Environmental crime is one of the most profitable and fastest growing areas of international criminal activity. The increasing cross-border scope of environmental crimes and harms is one of the reasons why governments and the enforcement community have trouble in finding the proper responses. Law enforcement cooperation between western industrialized states is often time consuming and problematic, and the problems increase exponentially when environmental criminals take advantage of situations where government and law enforcement are weak.
This book provides an overview of the developments and problems in the field of transnational environmental crimes and harms, addressing these issues from perspectives such as enforcement, deterrence, compliance and emission trading schemes. Divided into four parts, the authors consider global issues in green criminology, responses to transnational environmental crimes and harms, alternative methods to combat environmental crime, and specific types of crimes and criminological research.
Discussing these topics from the view of green criminology, sociology and governance, this book will be of great interest to all those concerned about the transnational dimensions of crime and the environment.
`Well-known criminologists Spapens (Tilburg Univ., Netherlands), White (Univ. of Tasmania, Australia), and Huisman (VU Univ., Amsterdam) have put together a book of original contributions in the rapidly expanding field of green criminology. …make no mistake: this is an important book. Many of the chapters stake out new conceptual ground with new empirical evidence of the extent, seriousness, and frequency of a variety of environmental crimes. Perhaps a sign that green criminology has come of age after roughly two decades, the book at several points engages directly with mainstream concerns about deterrence and law enforcement.’ Choice February 2017, Summing Up: Highly recommended. All levels/libraries.
'This book provides novel insights for the understanding of crimes against the environment, and offers a methodological blueprint for future studies. It is essential reading for anyone interested in this area of research, students, academics, practitioners and campaigners alike.’ Rebecca W.Y. Wong, City University of Hong Kong ’Environmental crimes and harms are likely to become increasingly pressing issues in the future. Awareness of them and their long-term consequences, and how to tackle or reduce them effectively, will consequently be on the agenda of criminologists, law enforcers, and policy makers. This book is a valuable contribution to the fast growing field of green criminology.’ Tim Boekhout van Solinge, Utrecht University, The Netherlands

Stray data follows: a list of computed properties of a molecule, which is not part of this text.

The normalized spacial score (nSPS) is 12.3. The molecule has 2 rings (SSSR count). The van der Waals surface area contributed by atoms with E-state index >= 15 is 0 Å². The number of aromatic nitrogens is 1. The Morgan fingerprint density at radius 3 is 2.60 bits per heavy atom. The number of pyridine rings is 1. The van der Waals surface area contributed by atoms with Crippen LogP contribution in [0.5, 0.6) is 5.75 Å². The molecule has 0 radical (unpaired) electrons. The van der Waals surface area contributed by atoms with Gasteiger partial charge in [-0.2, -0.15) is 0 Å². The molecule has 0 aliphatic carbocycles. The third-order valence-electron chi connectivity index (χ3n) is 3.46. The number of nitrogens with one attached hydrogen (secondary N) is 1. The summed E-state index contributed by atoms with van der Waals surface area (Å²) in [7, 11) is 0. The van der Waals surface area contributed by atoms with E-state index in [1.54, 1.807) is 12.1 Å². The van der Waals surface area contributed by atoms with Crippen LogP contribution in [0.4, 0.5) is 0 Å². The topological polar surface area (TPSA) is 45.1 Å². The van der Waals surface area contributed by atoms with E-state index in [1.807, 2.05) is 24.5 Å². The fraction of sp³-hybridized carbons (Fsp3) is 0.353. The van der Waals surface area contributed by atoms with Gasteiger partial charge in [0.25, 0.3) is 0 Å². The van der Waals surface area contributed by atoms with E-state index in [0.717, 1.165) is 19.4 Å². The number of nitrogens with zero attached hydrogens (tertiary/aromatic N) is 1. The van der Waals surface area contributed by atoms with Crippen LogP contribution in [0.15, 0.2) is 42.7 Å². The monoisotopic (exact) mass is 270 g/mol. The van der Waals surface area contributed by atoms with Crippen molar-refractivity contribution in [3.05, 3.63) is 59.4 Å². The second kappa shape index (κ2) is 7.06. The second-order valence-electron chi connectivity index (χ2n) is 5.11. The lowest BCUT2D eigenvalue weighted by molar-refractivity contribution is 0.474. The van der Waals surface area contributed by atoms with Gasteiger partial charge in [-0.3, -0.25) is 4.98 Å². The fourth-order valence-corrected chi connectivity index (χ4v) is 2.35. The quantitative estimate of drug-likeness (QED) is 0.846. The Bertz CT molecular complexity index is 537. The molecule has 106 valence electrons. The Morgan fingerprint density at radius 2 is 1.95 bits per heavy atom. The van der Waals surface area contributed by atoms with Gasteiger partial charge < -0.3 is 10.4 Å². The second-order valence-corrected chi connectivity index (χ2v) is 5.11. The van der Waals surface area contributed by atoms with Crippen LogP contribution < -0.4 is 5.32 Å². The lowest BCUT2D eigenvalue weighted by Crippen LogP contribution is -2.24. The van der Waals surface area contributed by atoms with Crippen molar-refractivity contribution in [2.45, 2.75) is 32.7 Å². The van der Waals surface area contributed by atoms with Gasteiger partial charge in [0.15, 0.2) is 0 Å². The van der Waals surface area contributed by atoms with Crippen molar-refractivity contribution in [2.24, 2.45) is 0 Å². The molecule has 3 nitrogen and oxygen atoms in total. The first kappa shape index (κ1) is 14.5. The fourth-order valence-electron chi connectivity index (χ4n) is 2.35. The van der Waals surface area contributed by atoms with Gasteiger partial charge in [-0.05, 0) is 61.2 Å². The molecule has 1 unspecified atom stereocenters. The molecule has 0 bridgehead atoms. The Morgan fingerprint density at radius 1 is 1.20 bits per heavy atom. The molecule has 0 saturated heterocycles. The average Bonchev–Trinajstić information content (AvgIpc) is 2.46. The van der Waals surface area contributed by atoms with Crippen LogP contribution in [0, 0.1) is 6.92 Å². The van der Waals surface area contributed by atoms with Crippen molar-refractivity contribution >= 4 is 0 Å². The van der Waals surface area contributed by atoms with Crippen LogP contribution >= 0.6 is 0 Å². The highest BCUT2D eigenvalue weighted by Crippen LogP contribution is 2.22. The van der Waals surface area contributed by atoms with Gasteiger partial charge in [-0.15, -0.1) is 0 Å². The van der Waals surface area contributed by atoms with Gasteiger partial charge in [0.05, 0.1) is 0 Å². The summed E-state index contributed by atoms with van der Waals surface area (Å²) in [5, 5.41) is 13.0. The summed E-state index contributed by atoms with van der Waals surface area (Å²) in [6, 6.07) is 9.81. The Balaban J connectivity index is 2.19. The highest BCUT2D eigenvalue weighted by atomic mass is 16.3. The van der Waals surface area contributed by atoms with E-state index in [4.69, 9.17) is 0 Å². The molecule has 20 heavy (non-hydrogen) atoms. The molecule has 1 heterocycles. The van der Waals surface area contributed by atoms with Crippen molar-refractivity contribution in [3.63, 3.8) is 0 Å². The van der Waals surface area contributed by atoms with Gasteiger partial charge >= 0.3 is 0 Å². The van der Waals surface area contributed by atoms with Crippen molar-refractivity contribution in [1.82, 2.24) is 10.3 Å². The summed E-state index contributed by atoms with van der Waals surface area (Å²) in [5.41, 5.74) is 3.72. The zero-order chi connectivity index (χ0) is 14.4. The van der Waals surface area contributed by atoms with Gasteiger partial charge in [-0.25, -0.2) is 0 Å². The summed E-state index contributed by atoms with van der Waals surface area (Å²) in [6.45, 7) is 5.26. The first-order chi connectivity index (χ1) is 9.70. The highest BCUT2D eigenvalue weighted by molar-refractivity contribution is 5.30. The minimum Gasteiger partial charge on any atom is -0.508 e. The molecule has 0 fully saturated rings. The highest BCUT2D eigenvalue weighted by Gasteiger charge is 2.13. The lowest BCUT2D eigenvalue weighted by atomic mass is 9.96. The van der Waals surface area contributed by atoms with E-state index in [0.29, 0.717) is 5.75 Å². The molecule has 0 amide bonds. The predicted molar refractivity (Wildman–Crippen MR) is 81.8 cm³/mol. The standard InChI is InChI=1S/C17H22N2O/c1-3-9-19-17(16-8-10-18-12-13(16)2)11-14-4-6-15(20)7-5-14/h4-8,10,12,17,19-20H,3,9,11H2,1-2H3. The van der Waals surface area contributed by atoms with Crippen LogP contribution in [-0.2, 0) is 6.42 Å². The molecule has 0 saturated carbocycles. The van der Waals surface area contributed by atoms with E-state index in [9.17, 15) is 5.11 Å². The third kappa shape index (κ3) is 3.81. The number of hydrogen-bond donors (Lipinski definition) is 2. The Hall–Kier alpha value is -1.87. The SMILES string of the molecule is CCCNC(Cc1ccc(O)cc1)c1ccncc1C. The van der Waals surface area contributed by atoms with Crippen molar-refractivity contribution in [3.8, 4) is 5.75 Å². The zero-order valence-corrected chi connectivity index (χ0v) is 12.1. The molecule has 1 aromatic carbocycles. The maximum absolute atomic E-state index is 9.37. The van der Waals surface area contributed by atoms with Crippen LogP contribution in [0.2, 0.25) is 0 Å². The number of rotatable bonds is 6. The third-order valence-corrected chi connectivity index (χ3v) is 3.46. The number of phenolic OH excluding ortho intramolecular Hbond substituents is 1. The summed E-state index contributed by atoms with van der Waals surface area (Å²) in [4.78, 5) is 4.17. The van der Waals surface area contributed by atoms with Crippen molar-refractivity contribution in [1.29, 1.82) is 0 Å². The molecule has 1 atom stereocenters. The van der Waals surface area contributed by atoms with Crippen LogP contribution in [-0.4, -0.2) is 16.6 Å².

'This book provides novel insights for the understanding of crimes against the environment, and offers a methodological blueprint for future studies. It is essential reading for anyone interested in this area of research, students, academics, practitioners and campaigners alike.’
Rebecca W.Y. Wong, City University of Hong Kong
Contents: Preface; Introduction, Toine Spapens, Rob White and Wim Huisman. Part I The Global Context of Environmental Crime and Green Criminology: The contested planet: global green criminology, environmental crime and the world, Nigel South; Tackling cross-border environmental crime: a ‘wicked problem’, Toine Spapens and Wim Huisman; Illegal wildlife trade to the EU and harms to the world, Daan van Uhm; Is green criminology paradigm-breaking? Some reflections on hydrocarbon and resource extraction, crime and criminological thinking, James Sheptycki. Part II Law Enforcement Responses to (Transnational) Environmental Crime: Addressing transnational environmental crime: the role of intelligence-led policing, Carole Gibbs; Regulatory responses to transnational environmental crime: an overview of choices, challenges and culture, Grant Pink; Transboundary international fisheries crime and restitution for South Africa: the case of United States v Bengis, 2013, Jan Glazewski’; Four problems for specialist courts in dealing with nonhuman environmental victims, Rob White. Part III Alternative Methods to Combat (Transnational) Environmental Crime: New environmental governance: environmental harms, enforcement and collaboration, Cameron Holley; Deliberative democracy and environmental law enforcement, Giuseppe Rotolo; Deterring corporate environmental crime: lessons from the waste industry in the Netherlands, Karin van Wingerde; Enforcing the European emissions trading system within the EU Member States: a Procrustean bed?, Floor Fleurke and Jonathan Verschuuren. Part IV (Transnational) Environmental Crime and Criminological Research: Criminal networks and black markets in transnational environmental crime, Lorraine Elliott; Eliciting narratives on the experiences of environmental victimization: a qualitative visual method, Lorenzo Natali; Organized crime and illegal waste disposal in Campania, Pasquale Peluso; Putting our own animals first! On the criminalization of the migration of other than human animals, Janine Janssen. Index.